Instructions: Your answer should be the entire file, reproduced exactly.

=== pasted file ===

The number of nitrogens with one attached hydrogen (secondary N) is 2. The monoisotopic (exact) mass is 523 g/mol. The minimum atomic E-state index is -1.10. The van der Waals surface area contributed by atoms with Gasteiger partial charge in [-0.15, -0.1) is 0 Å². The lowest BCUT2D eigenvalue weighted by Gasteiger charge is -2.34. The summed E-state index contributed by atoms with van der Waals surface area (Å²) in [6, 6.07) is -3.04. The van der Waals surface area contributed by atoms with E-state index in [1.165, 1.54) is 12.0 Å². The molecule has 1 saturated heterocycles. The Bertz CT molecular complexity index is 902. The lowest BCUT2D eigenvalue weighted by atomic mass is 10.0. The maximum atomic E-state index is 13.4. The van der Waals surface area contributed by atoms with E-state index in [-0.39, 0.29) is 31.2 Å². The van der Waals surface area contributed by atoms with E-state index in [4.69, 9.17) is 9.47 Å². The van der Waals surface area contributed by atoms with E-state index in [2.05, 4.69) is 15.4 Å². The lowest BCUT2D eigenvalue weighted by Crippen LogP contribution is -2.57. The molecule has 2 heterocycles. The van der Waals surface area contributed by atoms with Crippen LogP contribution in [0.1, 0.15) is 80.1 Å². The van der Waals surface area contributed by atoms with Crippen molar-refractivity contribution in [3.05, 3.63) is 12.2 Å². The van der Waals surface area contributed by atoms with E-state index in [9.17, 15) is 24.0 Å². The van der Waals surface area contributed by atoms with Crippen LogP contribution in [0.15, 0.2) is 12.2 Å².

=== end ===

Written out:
The number of nitrogens with one attached hydrogen (secondary N) is 2. The monoisotopic (exact) mass is 523 g/mol. The minimum atomic E-state index is -1.10. The van der Waals surface area contributed by atoms with Gasteiger partial charge in [-0.15, -0.1) is 0 Å². The lowest BCUT2D eigenvalue weighted by Gasteiger charge is -2.34. The summed E-state index contributed by atoms with van der Waals surface area (Å²) in [6, 6.07) is -3.04. The van der Waals surface area contributed by atoms with E-state index in [1.165, 1.54) is 12.0 Å². The molecule has 1 saturated heterocycles. The Bertz CT molecular complexity index is 902. The lowest BCUT2D eigenvalue weighted by atomic mass is 10.0. The maximum atomic E-state index is 13.4. The van der Waals surface area contributed by atoms with E-state index in [-0.39, 0.29) is 31.2 Å². The van der Waals surface area contributed by atoms with E-state index in [4.69, 9.17) is 9.47 Å². The van der Waals surface area contributed by atoms with E-state index in [2.05, 4.69) is 15.4 Å². The lowest BCUT2D eigenvalue weighted by Crippen LogP contribution is -2.57. The molecule has 2 heterocycles. The van der Waals surface area contributed by atoms with Crippen LogP contribution in [0.1, 0.15) is 80.1 Å². The van der Waals surface area contributed by atoms with Crippen molar-refractivity contribution in [3.05, 3.63) is 12.2 Å². The van der Waals surface area contributed by atoms with E-state index in [9.17, 15) is 24.0 Å². The van der Waals surface area contributed by atoms with Crippen LogP contribution in [0.15, 0.2) is 12.2 Å².